With temperatures spiking as high as the mid-90s in early September, many New York City public school teachers and students returned for the new school year to find their classrooms no refuge from the summer heat. The absence of air conditioning in many schools made both teaching and learning conditions arduous, prompting the UFT to launch a campaign to fast-track city and state projects to air condition every New York City classroom.
“I wrote my students’ names and birthdays on the whiteboard and the magic marker actually melted,” said Cindy Migliore, a prekindergarten teacher at PS 21 in Queens. “The children were complaining all the time about the heat.”
Migliore was one of the nearly 400 UFT members who responded to the union’s request to document conditions in hot classrooms. Where problems had a straightforward solution, such as broken equipment, the UFT’s Health and Safety Department intervened to assist.
In April 2017, Mayor Bill de Blasio vowed to install air conditioning in all classrooms by 2022. The mayor set aside $28.8 million to buy the units and another $50 million in the five-year Capital Plan to make electrical upgrades to support the installation of air-conditioning units. The mayor said the city would give priority to summer school sites and schools that have the wiring already in place to accommodate the units. At the time of the announcement, city officials said roughly 11,500 classrooms — representing about a quarter of all classrooms across the city — lacked air conditioning.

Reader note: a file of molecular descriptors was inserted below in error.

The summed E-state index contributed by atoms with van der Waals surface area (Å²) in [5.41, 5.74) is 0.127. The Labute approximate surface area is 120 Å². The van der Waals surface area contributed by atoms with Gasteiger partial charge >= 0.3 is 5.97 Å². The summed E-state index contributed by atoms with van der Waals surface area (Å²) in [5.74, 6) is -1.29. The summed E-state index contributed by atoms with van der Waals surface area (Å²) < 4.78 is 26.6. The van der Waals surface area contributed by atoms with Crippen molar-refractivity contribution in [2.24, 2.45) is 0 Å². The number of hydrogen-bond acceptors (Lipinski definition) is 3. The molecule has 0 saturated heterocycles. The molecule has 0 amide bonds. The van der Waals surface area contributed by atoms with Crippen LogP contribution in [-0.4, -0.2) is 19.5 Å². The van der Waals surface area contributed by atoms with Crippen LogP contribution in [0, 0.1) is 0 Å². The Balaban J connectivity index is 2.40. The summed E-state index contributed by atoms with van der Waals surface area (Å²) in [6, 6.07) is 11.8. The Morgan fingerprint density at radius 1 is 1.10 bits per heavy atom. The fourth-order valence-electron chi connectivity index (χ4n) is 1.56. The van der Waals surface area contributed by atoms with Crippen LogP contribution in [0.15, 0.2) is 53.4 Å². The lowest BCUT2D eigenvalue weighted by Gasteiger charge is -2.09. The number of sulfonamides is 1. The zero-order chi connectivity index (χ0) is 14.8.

By mobilizing members and painting a vivid picture of the impact on children and teachers, the union will look to push the city this year to increase the funding and expedite its timeline for providing air conditioning in all schools.
“With global warming, these intolerable heat conditions will become more frequent in our schools,” said UFT President Michael Mulgrew. “Those responsible for fixing the problem need to take faster action.”
Migliore tried to beat the heat by keeping herself and her students hydrated, turning the classroom lights off and running fans, but it was still too much to bear. “It’s hard to concentrate on anything other than feeling hot,” she said.
Joanne Genova, a teacher at PS 193 in Queens, said her classroom thermometer read 91 degrees at one point. “It was horrible,” she said. “You could fry an egg on my desk with the heat coming through that window.”
Research shows that conditions like these affect academic performance. Students exposed to high temperatures without air conditioning scored more than 13 percent lower on tests than their air-conditioned peers in a 2016 study conducted by the Healthy Buildings Program at Harvard’s T.H. Chan School of Public Health.
“It’s really difficult to get the children to focus when it’s 88 to 90 degrees in a room,” said George Geist, who teaches English language learners at IS 141 in Queens.
Rachelle Travis, a science teacher at PS 288 in Brooklyn, pointed to the health risks.
“What does that do to your body?” she asked. “Last year, I was six months pregnant and dealing with that hot temperature. It went on for most of September.”
Travis said two of her students have asthma and used their inhalers during the heat wave because of the strain. “It’s crazy that they should have to deal with that,” Travis said. “Why does a child have to use her asthma pump just for sitting still in a classroom?”
Travis praised her principal for working to solve the problem and bringing air conditioning to many of the classrooms, but said she’s worried other schools aren’t so fortunate.
“I eagerly await an air conditioner,” said Migliore. “I’ve been here since 2002, struggling through the heat each year.”